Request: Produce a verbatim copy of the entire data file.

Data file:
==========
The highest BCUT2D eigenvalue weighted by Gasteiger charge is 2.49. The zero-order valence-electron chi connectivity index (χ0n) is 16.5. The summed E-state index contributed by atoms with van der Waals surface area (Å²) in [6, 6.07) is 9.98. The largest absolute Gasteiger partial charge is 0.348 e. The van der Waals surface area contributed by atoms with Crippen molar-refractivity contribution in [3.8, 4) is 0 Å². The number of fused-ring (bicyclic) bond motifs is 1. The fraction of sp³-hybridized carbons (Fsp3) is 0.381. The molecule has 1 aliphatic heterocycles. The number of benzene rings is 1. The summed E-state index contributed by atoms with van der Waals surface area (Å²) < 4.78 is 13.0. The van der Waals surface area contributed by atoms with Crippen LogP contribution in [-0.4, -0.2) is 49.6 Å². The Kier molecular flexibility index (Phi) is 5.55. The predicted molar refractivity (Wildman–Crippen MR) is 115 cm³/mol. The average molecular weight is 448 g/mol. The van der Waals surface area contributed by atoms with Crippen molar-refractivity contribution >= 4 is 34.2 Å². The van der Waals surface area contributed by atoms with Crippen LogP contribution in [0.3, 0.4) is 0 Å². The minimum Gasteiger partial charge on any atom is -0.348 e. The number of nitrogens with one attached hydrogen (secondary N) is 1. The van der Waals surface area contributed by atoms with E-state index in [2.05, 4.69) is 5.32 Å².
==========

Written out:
The highest BCUT2D eigenvalue weighted by Gasteiger charge is 2.49. The zero-order valence-electron chi connectivity index (χ0n) is 16.5. The summed E-state index contributed by atoms with van der Waals surface area (Å²) in [6, 6.07) is 9.98. The largest absolute Gasteiger partial charge is 0.348 e. The van der Waals surface area contributed by atoms with Crippen molar-refractivity contribution in [3.8, 4) is 0 Å². The number of fused-ring (bicyclic) bond motifs is 1. The fraction of sp³-hybridized carbons (Fsp3) is 0.381. The molecule has 1 aliphatic heterocycles. The number of benzene rings is 1. The summed E-state index contributed by atoms with van der Waals surface area (Å²) < 4.78 is 13.0. The van der Waals surface area contributed by atoms with Crippen LogP contribution in [-0.4, -0.2) is 49.6 Å². The Kier molecular flexibility index (Phi) is 5.55. The predicted molar refractivity (Wildman–Crippen MR) is 115 cm³/mol. The average molecular weight is 448 g/mol. The van der Waals surface area contributed by atoms with Crippen molar-refractivity contribution >= 4 is 34.2 Å². The van der Waals surface area contributed by atoms with Crippen LogP contribution in [0.3, 0.4) is 0 Å². The minimum Gasteiger partial charge on any atom is -0.348 e. The number of nitrogens with one attached hydrogen (secondary N) is 1. The van der Waals surface area contributed by atoms with E-state index in [2.05, 4.69) is 5.32 Å².